Welcome to the Ryenaissance


Whiskey comes in many different varieties. The type of whiskey you are having can depend on the country it was distilled in, the kind of grain used to create the mash, and the amount of malt used as an ingredient. When it comes to brass tacks, though, most people know three different types of whiskey: bourbon, scotch and rye. Bourbon and scotch get most of the love; and rightfully so—they are delicious, have rich histories and are featured prominently in popular songs and movies.

Rye, on the other hand, is often overlooked. In fact, people still think that rye only comes from Canada. (To be fair, rye is featured in most Canadian whiskies and Canadian whisky overall has the same flavor and characteristics as rye.) But rye was the prevalent American whiskey up through Prohibition. However, after Prohibition, the tastes of our nation changed, and rye became viewed as an old man’s drink, while bourbons and scotches became more marketable.

Recent studies have shown that rye whiskey is on the rebound though. DISCUS (the Distilled Spirits Council of the United States) recently published data showing that, since 2009, rye whiskey production volume has increased 536 percent. This may be due to the more adventurous American palette—rye can be stronger and more flavorful than bourbon and even some scotches.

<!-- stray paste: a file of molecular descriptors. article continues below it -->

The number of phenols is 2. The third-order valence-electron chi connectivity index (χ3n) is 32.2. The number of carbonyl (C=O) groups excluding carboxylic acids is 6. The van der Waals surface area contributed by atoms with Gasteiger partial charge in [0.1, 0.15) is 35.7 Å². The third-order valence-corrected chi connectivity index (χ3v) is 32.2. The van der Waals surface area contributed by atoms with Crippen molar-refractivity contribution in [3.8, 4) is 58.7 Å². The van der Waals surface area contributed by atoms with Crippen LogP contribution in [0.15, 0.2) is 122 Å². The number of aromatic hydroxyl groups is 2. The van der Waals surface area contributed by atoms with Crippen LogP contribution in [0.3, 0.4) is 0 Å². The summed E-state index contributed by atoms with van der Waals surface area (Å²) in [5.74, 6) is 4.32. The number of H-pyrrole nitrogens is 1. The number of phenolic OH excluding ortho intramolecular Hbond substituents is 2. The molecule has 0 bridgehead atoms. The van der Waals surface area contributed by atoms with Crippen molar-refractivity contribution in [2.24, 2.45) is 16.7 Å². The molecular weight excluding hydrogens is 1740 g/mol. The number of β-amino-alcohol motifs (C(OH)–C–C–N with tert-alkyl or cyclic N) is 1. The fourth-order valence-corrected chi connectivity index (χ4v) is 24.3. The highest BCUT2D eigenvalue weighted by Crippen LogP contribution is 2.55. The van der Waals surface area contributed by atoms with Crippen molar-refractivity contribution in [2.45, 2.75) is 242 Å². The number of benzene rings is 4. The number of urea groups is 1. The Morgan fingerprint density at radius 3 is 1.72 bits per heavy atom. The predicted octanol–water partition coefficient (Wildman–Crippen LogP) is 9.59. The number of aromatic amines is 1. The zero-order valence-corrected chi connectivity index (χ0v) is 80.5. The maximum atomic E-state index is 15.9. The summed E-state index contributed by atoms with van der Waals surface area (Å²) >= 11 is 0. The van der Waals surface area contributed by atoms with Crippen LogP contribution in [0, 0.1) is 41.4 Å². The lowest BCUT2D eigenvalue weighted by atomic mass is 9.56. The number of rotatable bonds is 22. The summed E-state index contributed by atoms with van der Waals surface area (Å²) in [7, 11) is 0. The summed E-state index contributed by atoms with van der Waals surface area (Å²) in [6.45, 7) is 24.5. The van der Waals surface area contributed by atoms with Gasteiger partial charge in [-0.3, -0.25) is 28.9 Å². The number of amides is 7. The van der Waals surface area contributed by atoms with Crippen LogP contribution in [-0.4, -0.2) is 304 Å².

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As part of this “rye renaissance, “one of our favorite whiskey distiller’s, Russell’s Reserve, is releasing its very first Single Barrel Rye. Russell’s has already seen success with their 6-Year-Old Rye (we’ve tried it and it’s just as good, or even better, as some of Russell’s Reserve’s high-end bourbons). In fact, the rye grain has featured prominently in most of the Russell’s Reserve and Wild Turkey releases over the years, giving their whiskies a trademark spiciness.

A legitimate rye requires the mash be made of 51% rye, so the Single Barrel certainly has some spice to it. Each bottle of Single Barrel Rye was pulled from the best barrels in the Russell’s Reserve rick houses. At 104 proof (52% alcohol), this rye is nothing to laugh at. If you are going to sip, sip with discretion and style—this isn’t a whiskey to just toss back.

The Single Barrel Rye has just hit the market and, like all Russell’s Reserve releases, we’re sure it’ll soon be a whiskey-lover’s favorite. Take this as an opportunity to educate yourself on some rye whiskey and become of a member of the Ryenaissance.